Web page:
Many dream of being able to remodel their kitchen or build an addition onto their home, but are kept from pursuing the dream further because of the costs involved. A relatively simple remodeling project can end up costing tens (or even hundreds) of thousands of dollars, which is outside the means of many homeowners. When money is tight, some even have trouble coming up with the cash for basic do it yourself projects.
At the same time, not being able to write a check upfront for your home improvement plans does not necessarily mean it is beyond your means. There are a number of ways to finance a home improvement project. If you want to update your ugly old 1970′s era kitchen, for example, consider your monthly discretionary income. If you can afford the payments and are comfortable with the cost of financing, then financing your home improvement project may be good to consider – and there are number of ways to go about it.
Credit Cards are a common way to finance things for which people cannot afford to pay cash. Credit cards have a set credit limit, and cardholders pay with the card for any purchases under that amount. Since most people have credit cards, it is a simple way to get money for smaller home improvement projects.
For larger projects, credit cards are not ideal. Credit limits are typically under 50 thousand dollars, and home improvement projects can cost more than that. It may be harder to be approved for a card than a loan that uses the house as collateral, especially for a larger credit limit. Interest rates for credit cards can be double what borrowers would pay for another type of loan, and late payment fees can be up to 30% of the payment. Credit card borrowers may end up carrying a balance on their card for longer than planned, which in turn lowers their credit score.
Personal loans are another option for borrowers not looking to borrow much. These are loans directly from a lender to the borrower, based on the borrower’s credit score. There is more flexibility towards what the money can be used for, and there is no risk to the borrower’s home if they cannot pay the loan back. Borrowers who have good relationships with their banks can secure loans with interest rates comparable to home equity loans, and lower than credit cards.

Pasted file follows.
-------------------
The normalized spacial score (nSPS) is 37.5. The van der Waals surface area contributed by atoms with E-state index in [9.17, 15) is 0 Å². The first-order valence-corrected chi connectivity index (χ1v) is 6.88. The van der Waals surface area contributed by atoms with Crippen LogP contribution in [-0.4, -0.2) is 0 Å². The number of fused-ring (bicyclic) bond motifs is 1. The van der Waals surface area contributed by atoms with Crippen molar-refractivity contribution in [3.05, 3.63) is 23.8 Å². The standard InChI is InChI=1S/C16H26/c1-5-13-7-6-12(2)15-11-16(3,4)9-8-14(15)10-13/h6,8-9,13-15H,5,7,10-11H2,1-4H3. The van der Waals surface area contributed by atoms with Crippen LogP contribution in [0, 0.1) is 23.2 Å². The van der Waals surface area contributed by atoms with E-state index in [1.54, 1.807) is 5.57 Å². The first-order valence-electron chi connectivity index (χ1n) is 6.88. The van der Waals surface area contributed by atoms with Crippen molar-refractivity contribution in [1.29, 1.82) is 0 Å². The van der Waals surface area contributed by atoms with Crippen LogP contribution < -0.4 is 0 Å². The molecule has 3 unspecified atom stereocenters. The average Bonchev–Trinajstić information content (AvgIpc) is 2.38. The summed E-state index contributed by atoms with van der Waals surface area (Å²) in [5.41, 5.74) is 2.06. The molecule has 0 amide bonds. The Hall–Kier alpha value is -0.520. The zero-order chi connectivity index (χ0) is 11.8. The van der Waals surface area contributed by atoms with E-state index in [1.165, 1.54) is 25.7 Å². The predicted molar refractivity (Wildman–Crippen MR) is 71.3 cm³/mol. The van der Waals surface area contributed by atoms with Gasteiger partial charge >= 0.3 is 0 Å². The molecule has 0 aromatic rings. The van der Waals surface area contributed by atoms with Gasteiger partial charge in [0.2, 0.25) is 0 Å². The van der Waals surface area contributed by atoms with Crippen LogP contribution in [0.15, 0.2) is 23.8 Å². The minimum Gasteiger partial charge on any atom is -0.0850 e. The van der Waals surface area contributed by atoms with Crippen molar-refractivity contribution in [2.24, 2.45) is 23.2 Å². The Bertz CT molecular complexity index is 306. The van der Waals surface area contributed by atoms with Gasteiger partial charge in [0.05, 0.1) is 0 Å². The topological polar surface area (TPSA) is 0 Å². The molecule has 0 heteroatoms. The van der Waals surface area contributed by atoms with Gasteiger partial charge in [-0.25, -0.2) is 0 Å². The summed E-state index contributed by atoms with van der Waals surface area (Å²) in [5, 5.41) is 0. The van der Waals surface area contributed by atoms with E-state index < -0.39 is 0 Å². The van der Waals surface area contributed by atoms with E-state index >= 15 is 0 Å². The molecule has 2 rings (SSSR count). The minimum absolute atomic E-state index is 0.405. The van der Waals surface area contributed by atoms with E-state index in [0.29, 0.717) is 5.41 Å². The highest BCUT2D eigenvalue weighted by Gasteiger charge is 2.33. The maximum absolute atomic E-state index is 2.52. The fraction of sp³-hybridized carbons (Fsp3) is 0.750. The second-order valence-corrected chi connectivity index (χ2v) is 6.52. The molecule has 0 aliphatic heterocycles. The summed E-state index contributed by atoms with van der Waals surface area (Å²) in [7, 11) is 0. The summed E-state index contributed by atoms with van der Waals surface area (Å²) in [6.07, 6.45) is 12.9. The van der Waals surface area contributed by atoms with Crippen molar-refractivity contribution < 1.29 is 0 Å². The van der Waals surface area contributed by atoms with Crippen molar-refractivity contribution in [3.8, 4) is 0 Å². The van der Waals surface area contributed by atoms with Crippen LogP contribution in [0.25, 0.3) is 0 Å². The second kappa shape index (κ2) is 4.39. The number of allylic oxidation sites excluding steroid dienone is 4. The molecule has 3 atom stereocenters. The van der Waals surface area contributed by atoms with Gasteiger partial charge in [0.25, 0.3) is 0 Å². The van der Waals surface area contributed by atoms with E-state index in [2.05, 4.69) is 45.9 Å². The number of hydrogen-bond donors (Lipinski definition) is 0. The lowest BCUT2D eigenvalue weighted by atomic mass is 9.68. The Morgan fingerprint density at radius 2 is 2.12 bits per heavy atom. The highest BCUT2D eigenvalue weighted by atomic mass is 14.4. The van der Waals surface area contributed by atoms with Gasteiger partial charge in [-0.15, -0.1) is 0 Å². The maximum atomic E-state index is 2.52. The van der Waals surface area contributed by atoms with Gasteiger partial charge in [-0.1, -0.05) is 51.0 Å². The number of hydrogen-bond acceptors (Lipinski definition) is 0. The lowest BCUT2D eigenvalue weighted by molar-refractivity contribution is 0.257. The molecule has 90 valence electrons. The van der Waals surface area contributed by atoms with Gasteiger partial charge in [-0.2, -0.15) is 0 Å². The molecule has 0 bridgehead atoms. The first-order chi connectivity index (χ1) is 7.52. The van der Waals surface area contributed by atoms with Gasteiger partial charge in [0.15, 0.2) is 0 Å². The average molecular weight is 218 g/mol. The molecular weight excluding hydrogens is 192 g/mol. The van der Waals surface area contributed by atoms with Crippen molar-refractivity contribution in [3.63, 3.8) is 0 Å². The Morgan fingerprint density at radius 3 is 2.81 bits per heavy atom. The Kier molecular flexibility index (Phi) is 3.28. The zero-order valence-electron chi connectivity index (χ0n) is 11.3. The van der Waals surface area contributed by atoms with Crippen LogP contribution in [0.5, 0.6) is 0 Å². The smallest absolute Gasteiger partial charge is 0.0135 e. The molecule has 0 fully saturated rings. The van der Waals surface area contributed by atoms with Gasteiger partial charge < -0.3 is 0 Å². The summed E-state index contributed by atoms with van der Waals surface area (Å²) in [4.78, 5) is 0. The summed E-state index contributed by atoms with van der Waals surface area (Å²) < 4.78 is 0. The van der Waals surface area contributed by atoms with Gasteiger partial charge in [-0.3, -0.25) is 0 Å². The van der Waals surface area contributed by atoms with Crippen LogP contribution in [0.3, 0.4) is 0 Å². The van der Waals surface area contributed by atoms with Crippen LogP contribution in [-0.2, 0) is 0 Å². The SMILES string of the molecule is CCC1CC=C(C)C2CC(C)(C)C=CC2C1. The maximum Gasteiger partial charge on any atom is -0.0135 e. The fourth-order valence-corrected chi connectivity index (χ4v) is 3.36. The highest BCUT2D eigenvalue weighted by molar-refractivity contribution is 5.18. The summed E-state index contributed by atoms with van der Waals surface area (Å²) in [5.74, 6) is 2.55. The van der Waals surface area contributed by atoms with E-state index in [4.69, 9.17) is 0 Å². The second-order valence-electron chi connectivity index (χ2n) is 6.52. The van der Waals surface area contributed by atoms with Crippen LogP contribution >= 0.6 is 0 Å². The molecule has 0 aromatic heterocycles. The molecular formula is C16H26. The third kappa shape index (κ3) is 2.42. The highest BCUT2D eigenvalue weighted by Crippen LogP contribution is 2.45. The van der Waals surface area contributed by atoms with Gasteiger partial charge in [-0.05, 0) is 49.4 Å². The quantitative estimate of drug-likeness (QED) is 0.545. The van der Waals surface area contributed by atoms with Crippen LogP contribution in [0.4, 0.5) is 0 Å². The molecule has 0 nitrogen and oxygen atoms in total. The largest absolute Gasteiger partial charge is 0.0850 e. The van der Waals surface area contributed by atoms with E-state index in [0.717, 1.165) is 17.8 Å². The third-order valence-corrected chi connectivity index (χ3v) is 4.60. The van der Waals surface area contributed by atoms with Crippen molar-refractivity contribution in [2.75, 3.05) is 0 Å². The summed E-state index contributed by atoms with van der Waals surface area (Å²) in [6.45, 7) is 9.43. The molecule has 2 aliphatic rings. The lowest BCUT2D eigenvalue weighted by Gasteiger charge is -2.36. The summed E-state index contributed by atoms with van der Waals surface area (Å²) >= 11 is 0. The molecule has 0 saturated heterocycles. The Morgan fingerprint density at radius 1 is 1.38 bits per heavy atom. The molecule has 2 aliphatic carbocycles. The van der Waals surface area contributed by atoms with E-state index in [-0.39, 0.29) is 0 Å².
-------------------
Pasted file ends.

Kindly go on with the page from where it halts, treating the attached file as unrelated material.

Unfortunately, lenders do not give out as many personal loans, so the credit criteria can be quite high. Loan amounts are often lower than a credit card limit would be, so expensive projects could not be financed this way.
A second mortgage is a mortgage taken out on a home while the homeowner still owes money on the original mortgage. These can be varying amounts, depending on how much equity is available. The interest rates can be lower than credit cards or personal loans, and they are easier to qualify for since the loan is against the house.
Since a second mortgage is against the home, defaulting on it puts the home at risk of foreclosure. The interest rate is higher than a regular mortgage, and there are many fees involved with a second mortgage; this may make it impractical for someone with other options available to them.
Home Equity Line of Credit (HELOC)
A home equity line of credit could be thought of as a combination of a second mortgage and a credit card. Borrowers are given a credit limit up to the amount of equity in their home, and they can use as much as they need. This is ideal for projects that start out small and keep getting more expensive, because the borrower is already approved for the maximum amount, but only has to pay interest on the amount used. The interest paid is tax deductible for federal income tax, and the funds are available until the line of credit is closed, so even after it is paid off the money is there for the borrower in the future.
Like a second mortgage, this loan is against the house rather than the borrower. If it is not paid, the borrower will lose their home. Unlike a mortgage loan, if the house is foreclosed upon, the borrower may still be liable for the amount owed; as a result, the lender can pursue them for the balance. If the value of a house drops significantly, a lender may consider that a foreclosure risk and freeze the line of credit.
Another option is cash-out refinancing, which allows homeowners to remortgage a house for a larger amount than they owe (up to the value of the house), taking out the equity in cash. Often refinancing will give homeowners a lower interest rate, which will lower their payments. Often the payments for refinancing will be lower than a home equity loan.
Refinancing does require another closing, however, and closing fees can be high. It is a less than ideal solution for people who have almost paid off their loans, whose payments are more principle than interest. Homeowners who borrow more than 80% of their home’s value may have to pay private mortgage insurance, which will raise their monthly payment.
Whether a homeowner chooses to use a credit card to pay for a project or completely refinance their house is an individual decision, but knowing all the options available is the first step to choosing the option that fits their needs.